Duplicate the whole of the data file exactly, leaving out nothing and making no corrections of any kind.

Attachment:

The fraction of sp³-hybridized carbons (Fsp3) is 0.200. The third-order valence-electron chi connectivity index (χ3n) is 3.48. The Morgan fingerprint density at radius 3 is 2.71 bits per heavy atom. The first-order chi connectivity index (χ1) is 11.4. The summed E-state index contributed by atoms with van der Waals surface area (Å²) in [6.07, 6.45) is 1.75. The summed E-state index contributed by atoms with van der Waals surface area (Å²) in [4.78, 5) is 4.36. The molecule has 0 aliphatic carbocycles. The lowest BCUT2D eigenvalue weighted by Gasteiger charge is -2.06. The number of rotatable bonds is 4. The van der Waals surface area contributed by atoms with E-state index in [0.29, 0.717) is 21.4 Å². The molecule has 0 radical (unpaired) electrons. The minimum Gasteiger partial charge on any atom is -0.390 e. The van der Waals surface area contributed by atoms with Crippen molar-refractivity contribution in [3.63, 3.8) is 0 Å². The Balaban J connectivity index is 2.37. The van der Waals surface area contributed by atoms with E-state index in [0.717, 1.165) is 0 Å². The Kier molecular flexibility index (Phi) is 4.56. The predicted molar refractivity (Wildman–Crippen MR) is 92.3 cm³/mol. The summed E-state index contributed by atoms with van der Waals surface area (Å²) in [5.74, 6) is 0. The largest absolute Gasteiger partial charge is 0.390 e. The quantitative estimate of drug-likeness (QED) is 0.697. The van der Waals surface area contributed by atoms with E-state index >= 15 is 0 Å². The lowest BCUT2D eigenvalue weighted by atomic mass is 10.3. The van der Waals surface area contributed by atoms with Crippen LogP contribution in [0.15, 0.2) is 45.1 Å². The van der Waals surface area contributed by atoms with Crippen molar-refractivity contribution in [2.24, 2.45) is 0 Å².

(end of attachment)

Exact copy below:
The fraction of sp³-hybridized carbons (Fsp3) is 0.200. The third-order valence-electron chi connectivity index (χ3n) is 3.48. The Morgan fingerprint density at radius 3 is 2.71 bits per heavy atom. The first-order chi connectivity index (χ1) is 11.4. The summed E-state index contributed by atoms with van der Waals surface area (Å²) in [6.07, 6.45) is 1.75. The summed E-state index contributed by atoms with van der Waals surface area (Å²) in [4.78, 5) is 4.36. The molecule has 0 aliphatic carbocycles. The lowest BCUT2D eigenvalue weighted by Gasteiger charge is -2.06. The number of rotatable bonds is 4. The van der Waals surface area contributed by atoms with E-state index in [0.29, 0.717) is 21.4 Å². The molecule has 0 radical (unpaired) electrons. The minimum Gasteiger partial charge on any atom is -0.390 e. The van der Waals surface area contributed by atoms with Crippen molar-refractivity contribution in [3.63, 3.8) is 0 Å². The Balaban J connectivity index is 2.37. The van der Waals surface area contributed by atoms with E-state index in [0.717, 1.165) is 0 Å². The Kier molecular flexibility index (Phi) is 4.56. The predicted molar refractivity (Wildman–Crippen MR) is 92.3 cm³/mol. The summed E-state index contributed by atoms with van der Waals surface area (Å²) in [5.74, 6) is 0. The largest absolute Gasteiger partial charge is 0.390 e. The quantitative estimate of drug-likeness (QED) is 0.697. The van der Waals surface area contributed by atoms with E-state index >= 15 is 0 Å². The lowest BCUT2D eigenvalue weighted by atomic mass is 10.3. The van der Waals surface area contributed by atoms with Crippen LogP contribution in [0.15, 0.2) is 45.1 Å². The van der Waals surface area contributed by atoms with Crippen molar-refractivity contribution in [2.24, 2.45) is 0 Å².